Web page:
Recently we ran a routine XRD measurement. The ID test showed that the identity of the crystal form was “as expected” and formally complied to specifications. Thus, overall the crystal form had not changed. However, three additional peaks were observed on the diffractogram. Should we care? People working with XRD know that special particle/crystal characteristics can give rise to extra peaks because of preferential orientation.
Thus it is tempting to conclude that these extra peaks are caused by this orientation aspect and do nothing further about the issue. However, a potential risk exists that it is caused by “something else”, for instance, the existence of a new polymorphic form in the sample – or another crystalline impurity.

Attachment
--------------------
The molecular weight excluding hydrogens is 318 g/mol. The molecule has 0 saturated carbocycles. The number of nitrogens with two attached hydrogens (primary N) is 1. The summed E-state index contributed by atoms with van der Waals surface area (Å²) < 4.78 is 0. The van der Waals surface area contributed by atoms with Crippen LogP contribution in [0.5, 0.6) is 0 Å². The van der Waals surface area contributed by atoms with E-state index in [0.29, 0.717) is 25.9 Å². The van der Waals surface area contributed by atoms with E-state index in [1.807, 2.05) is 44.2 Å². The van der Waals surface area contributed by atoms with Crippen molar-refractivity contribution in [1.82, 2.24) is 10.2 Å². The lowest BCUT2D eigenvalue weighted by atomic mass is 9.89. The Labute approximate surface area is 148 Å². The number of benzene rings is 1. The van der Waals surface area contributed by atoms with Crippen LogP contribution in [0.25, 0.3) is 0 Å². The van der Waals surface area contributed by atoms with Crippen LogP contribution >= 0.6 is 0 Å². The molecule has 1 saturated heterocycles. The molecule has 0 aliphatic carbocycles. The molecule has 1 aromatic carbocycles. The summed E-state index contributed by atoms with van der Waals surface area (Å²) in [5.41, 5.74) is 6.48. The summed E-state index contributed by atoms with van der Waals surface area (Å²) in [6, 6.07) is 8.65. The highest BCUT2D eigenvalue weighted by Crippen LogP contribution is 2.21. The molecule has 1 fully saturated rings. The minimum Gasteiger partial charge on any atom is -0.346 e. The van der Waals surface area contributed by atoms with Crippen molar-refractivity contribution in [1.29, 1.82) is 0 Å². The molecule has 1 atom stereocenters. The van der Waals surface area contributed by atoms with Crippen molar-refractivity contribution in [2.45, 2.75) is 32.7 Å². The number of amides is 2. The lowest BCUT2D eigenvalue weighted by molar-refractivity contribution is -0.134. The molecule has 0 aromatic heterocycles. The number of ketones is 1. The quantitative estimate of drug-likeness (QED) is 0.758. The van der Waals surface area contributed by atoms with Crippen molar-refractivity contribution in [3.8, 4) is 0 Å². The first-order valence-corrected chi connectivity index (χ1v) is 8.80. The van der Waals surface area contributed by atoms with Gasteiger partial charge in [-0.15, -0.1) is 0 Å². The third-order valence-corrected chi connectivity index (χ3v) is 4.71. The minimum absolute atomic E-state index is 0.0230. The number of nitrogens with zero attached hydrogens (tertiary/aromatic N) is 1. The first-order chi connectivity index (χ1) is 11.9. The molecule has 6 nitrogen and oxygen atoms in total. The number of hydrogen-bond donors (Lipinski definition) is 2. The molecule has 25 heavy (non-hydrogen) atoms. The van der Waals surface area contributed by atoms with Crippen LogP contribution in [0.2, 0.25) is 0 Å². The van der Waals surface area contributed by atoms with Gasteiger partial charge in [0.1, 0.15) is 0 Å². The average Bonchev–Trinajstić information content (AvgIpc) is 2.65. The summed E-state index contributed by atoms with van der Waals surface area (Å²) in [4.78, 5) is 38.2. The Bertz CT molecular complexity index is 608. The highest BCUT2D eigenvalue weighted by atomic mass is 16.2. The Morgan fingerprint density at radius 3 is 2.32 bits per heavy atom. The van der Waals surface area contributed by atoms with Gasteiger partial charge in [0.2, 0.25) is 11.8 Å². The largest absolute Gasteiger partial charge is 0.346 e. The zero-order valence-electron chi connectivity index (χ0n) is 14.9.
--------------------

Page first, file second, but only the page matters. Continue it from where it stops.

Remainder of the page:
With regard to the regulatory guideline you do not have to examine the origin of these peaks further: The identification test was fine. However, to be sure that you are not about to find a new polymorphic form, that might cause very large problems in later development, the system should be further explored.
In the current case it turned out to be caused by an impurity without impact on the general crystallinity!
However, the result highlighted that XRD should not be used for quantitative analysis unless the method has been validated for this purpose (e.g using an internal standard).